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5 Steps to Create a Backdoor Roth IRA

If you make too much to be eligible to contribute to a Roth IRA, Money Girl explains how to create a backdoor Roth - and whether doing so is a smart move for your situation, and your financial needs.

By
Laura Adams, MBA
6-minute read
Episode #394

What Is a Backdoor Roth IRA?

Creating a backdoor Roth IRA is a completely legal strategy that begins with opening up a nondeductible traditional IRA. This after-tax account can be converted into a Roth IRA regardless of your income.

Since contributions to both a nondeductible traditional IRA and a Roth IRA are made on an after-tax basis, making a conversion doesn’t require you to pay any additional tax on contributions.

Let’s say you’re single and earn $135,000. That makes you ineligible to contribute directly to an existing Roth IRA. But you are eligible to convert a traditional IRA into a Roth IRA. See the difference? There’s an income limit on contributions, but not on conversions.

See also: 10 IRA Facts Everyone Should Know

5 Steps to Create a Backdoor Roth IRA

Here are 5 steps for creating a backdoor Roth IRA for people who earn too much to make contributions directly to one:

Step #1: Open Up a Nondeductible (Taxable) Traditional IRA

Some of the best places to open up your IRA or get retirement account advice include:

Step #2: Make Your Contribution

Contribute up to $5,500 (or $6,500, if you’re over age 50) to a nondeductible traditional IRA. That’s the contribution limit for 2015, but it’s likely to increase in future years.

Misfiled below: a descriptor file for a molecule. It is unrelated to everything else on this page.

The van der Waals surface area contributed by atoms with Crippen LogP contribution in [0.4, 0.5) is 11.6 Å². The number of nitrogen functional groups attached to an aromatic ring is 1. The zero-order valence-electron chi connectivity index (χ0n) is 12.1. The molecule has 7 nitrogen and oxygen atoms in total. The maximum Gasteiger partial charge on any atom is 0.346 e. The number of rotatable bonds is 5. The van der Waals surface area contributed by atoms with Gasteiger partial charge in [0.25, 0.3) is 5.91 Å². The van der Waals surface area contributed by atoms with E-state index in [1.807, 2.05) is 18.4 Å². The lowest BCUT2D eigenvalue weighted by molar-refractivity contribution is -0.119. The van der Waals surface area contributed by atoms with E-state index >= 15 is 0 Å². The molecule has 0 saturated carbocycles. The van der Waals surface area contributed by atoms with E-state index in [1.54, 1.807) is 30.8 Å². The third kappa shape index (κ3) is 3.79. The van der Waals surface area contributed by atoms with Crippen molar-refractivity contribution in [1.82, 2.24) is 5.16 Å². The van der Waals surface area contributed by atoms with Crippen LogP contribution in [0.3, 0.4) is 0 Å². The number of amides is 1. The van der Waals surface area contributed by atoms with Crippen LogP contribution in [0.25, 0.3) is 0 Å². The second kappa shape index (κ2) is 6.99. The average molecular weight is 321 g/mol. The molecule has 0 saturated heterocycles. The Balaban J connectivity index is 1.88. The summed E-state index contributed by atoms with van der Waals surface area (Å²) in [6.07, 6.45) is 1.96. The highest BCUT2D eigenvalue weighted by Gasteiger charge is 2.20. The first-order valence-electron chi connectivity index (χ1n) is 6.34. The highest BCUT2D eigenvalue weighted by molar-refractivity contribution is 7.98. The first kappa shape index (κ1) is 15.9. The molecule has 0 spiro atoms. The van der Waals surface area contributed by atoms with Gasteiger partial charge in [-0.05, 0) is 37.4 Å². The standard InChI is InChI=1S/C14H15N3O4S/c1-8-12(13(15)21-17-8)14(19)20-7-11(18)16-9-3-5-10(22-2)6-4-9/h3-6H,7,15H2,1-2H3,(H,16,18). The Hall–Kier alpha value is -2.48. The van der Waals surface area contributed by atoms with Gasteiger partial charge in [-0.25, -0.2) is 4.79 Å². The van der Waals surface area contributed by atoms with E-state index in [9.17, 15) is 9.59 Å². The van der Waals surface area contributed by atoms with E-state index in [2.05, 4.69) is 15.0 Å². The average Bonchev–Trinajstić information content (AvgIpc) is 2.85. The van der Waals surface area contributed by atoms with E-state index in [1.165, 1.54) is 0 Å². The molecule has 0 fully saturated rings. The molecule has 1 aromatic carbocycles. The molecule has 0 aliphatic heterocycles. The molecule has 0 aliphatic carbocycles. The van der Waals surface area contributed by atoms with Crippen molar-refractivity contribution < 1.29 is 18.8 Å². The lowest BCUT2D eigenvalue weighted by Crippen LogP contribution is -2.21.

Step #3: Convert the Account to a Roth IRA

Ask your account custodian or adminstrator to immediately convert the account to a Roth IRA. If you already have a Roth, the converted amount can be put there. If not, the custodian will open a new Roth IRA for you.

By the way, there used to be an annual income limit on Roth conversions, but that’s no longer the case - and anyone can convert.

Step #4: Pay Tax on Any Earnings

You can repeat this backdoor Roth IRA process every year that you earn more than the income limit. Unless the IRS tightens down on this loophole, it’s a guarantee that money you convert into a Roth IRA will grow on a tax-free basis.

Since you already paid taxes on the money you put into your new nondeductible traditional IRA, there is no tax due on the contribution.

However, if there are earnings in the account from the time you opened it and converted, there may be a small amount of taxable gain. You’ll receive a statement at the end of the year to include when you file your income taxes.

Step #5: Repeat the Steps Above

Remember that even though you've created a backdoor Roth IRA, you still can’t contribute additional funds directly to it when you earn more than the income limits. Creating a backdoor Roth is a workaround strategy to have a Roth IRA, and basically accomplishes the same thing.

You can repeat this backdoor Roth IRA process every year that you earn more than the income limit. Unless the IRS tightens down on this loophole, it’s a guarantee that money you convert into a Roth IRA will grow on a tax-free basis.

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About the Author

Laura Adams, MBA

Laura Adams received an MBA from the University of Florida. She's an award-winning personal finance author, speaker, and consumer advocate who is a frequent, trusted source for the national media. Money-Smart Solopreneur: A Personal Finance System for Freelancers, Entrepreneurs, and Side-Hustlers is her newest title. Laura's previous book, Debt-Free Blueprint: How to Get Out of Debt and Build a Financial Life You Love, was an Amazon #1 New Release. Do you have a money question? Call the Money Girl listener line at 302-364-0308. Your question could be featured on the show.